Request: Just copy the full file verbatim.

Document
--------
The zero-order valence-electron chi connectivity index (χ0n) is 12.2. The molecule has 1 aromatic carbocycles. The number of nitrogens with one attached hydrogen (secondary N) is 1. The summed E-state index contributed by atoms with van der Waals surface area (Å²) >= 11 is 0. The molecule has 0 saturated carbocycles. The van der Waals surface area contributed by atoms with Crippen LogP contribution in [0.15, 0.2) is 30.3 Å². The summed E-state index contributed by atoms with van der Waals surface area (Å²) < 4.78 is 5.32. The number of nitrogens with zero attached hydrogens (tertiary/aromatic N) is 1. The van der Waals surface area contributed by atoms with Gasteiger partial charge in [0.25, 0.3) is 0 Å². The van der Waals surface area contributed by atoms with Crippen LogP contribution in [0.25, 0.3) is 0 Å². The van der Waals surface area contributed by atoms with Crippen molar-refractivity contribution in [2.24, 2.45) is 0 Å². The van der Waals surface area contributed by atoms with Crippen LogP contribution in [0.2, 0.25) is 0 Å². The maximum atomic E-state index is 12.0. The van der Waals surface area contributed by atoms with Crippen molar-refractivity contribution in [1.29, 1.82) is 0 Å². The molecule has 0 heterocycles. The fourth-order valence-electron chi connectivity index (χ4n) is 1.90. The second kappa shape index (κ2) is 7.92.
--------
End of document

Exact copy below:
The zero-order valence-electron chi connectivity index (χ0n) is 12.2. The molecule has 1 aromatic carbocycles. The number of nitrogens with one attached hydrogen (secondary N) is 1. The summed E-state index contributed by atoms with van der Waals surface area (Å²) >= 11 is 0. The molecule has 0 saturated carbocycles. The van der Waals surface area contributed by atoms with Crippen LogP contribution in [0.15, 0.2) is 30.3 Å². The summed E-state index contributed by atoms with van der Waals surface area (Å²) < 4.78 is 5.32. The number of nitrogens with zero attached hydrogens (tertiary/aromatic N) is 1. The van der Waals surface area contributed by atoms with Gasteiger partial charge in [0.25, 0.3) is 0 Å². The van der Waals surface area contributed by atoms with Crippen LogP contribution in [0.25, 0.3) is 0 Å². The van der Waals surface area contributed by atoms with Crippen molar-refractivity contribution in [2.24, 2.45) is 0 Å². The van der Waals surface area contributed by atoms with Crippen LogP contribution in [0.2, 0.25) is 0 Å². The maximum atomic E-state index is 12.0. The van der Waals surface area contributed by atoms with Crippen molar-refractivity contribution in [1.29, 1.82) is 0 Å². The molecule has 0 heterocycles. The fourth-order valence-electron chi connectivity index (χ4n) is 1.90. The second kappa shape index (κ2) is 7.92.